Tracing Black Roots
It takes thousands of hours of research, decades of work and sometimes a lifetime of questions for Black people to learn about their geneology. In our special report, we examine the process, challenges and emotional journey of exploring ancestry.
Learning about your heritage can be enlightening, but beginning the process can be challenging.
Asking relatives for all the family names they can recall is a great way to start. You can also record names of relatives’ tombstones and conduct a search.
If you want an in-depth analysis of your family’s history, there are numerous resources available to learn about who your ancestors are, where they lived and how they came to the U.S. You may even end up tracking down a long-lost relative.
Here’s a list of tools you can use to trace your family tree:
Where to learn about your ancestry in Charlotte
If you’re from Charlotte or have relatives who lived here, you can use these local resources to find information about them:
North Carolina-based history resources
These websites have aggregated information on all-things related to North Carolina history:
Ways to learn about your ancestry for free
Government records can help with tracing heritage. You can use these free resources to research and build your family tree:
Free online genealogy databases
There are many free online genealogy databases with thousands of ancestry records available to access. A few of them include:
Access Genealogy: A database with ancestry information from Southern states, military records and small-town newspaper archives
FamilySearch: An international, nonprofit organization dedicated to helping people discover their family story
Olive Tree Genealogy: A website with more than 1,900 pages of free genealogy records, including ship passenger lists, and documents on Huguenots, Native Americans, Canadian immigration and even European Palatines.
RootsWeb: A site with how-to articles, databases of surnames and U.S. locations, mailing lists and pedigree files.
USGenWeb: A project that started in 1996 has grown into a network of more than 3,000 linked genealogy websites, all individually created and maintained by a community of volunteers.
Paying for a DNA test
There are a number of DNA tests on the market you can purchase to gain insight on who your ancestors are, where they lived and when they came to the U.S.
Here is some information on DNA tests you can take from the comfort of your home, including how much they cost, what they offer and how long it takes to get your results:
23andMe offers a comprehensive genetic breakdown, including the origin of your DNA from more than 2,000 regions of the world, a DNA relative where you can find out and message those who share your DNA, and an ancestry timeline where you find out where your relatives lived and when they lived there that goes back more than eight generations.
Each kit comes with instructions on how to provide your DNA (a saliva sample) for the test. Results typically take 3-5 weeks from the time a registered sample is received at the lab.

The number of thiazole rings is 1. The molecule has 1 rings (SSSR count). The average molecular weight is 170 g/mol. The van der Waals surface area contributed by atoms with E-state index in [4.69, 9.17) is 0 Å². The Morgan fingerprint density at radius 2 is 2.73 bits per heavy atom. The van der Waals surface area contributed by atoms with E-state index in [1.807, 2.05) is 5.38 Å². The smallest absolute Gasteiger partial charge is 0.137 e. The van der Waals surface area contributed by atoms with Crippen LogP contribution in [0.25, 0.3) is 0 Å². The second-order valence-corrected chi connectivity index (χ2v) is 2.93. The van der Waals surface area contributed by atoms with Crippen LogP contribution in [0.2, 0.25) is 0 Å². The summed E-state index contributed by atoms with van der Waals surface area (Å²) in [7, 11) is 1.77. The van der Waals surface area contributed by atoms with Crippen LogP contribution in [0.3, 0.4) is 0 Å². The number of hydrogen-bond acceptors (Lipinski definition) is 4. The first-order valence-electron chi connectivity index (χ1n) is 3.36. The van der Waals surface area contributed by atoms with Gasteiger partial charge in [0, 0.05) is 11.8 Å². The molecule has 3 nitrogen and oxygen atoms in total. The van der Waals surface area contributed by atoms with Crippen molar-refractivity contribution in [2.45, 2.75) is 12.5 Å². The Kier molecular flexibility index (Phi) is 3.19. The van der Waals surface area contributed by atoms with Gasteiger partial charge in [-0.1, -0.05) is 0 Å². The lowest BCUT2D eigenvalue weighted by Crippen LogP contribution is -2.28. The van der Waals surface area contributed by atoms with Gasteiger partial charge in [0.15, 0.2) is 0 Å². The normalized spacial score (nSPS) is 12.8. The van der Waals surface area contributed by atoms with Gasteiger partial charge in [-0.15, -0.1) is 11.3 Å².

AncestryDNA can identify which country your family originated with specific regions within them. Results include a pie chart and percentages of ethnic makeup and details from 1,500 different regions from around the world. The service also sometimes provides a description of how and why your ancestors moved.
Similar to 23andMe, your DNA is collected through a saliva sample. It usually takes six to eight weeks for to process the sample after it is received.
With the MyHeritage DNA test, it can reveal your ethnic background and discover specific groups you descend from among 2,114 geographic regions. The service can also match you with newfound relatives and provides access to billions of family records.
DNA for the MyHeritage test is collected through a cheek swab. Once your test kit arrives at the lab, it usually takes about four weeks for the results to be ready.
FamilyTreeDNA offers four DNA tests: Maternal, Paternal, Family and Family + myDNA wellness. With the family ancestry package, you can receive a breakdown of your origins, connect with your DNA relatives within the last five generations and learn whether there are connections with ancient European groups. The maternal and paternal kits allow you to explore your heritage on your mother’s and father’s side, and follow the migration paths of your male and female ancestors.
Results from the cheek swab typically take six-to-eight weeks to process.
FindMyPast looks for the countries your DNA is found, and shows how your family migrated throughout the world from 80,000 years ago until today. The service also accepts DNA tests from AncestryDNA, 23andMe, MyHeritage and Family Tree DNA to connect you to your living relatives for free.
Like MyHeritage and FamilyTreeDNA, DNA gathered from a cheek swab. In six-to-eight weeks, your analysis will be uploaded to a personal private portal.
With the Nebula Genomics DNA test, not only can you learn about your ancestry and find new relatives, but you can also decode all your genes and identify mutations. The test also provided insights to determine an optimal diet, find the right exercise plan to lose weight and learn about the genetics of your mind, behavior and personality.
Results should be available in about 12-14 weeks.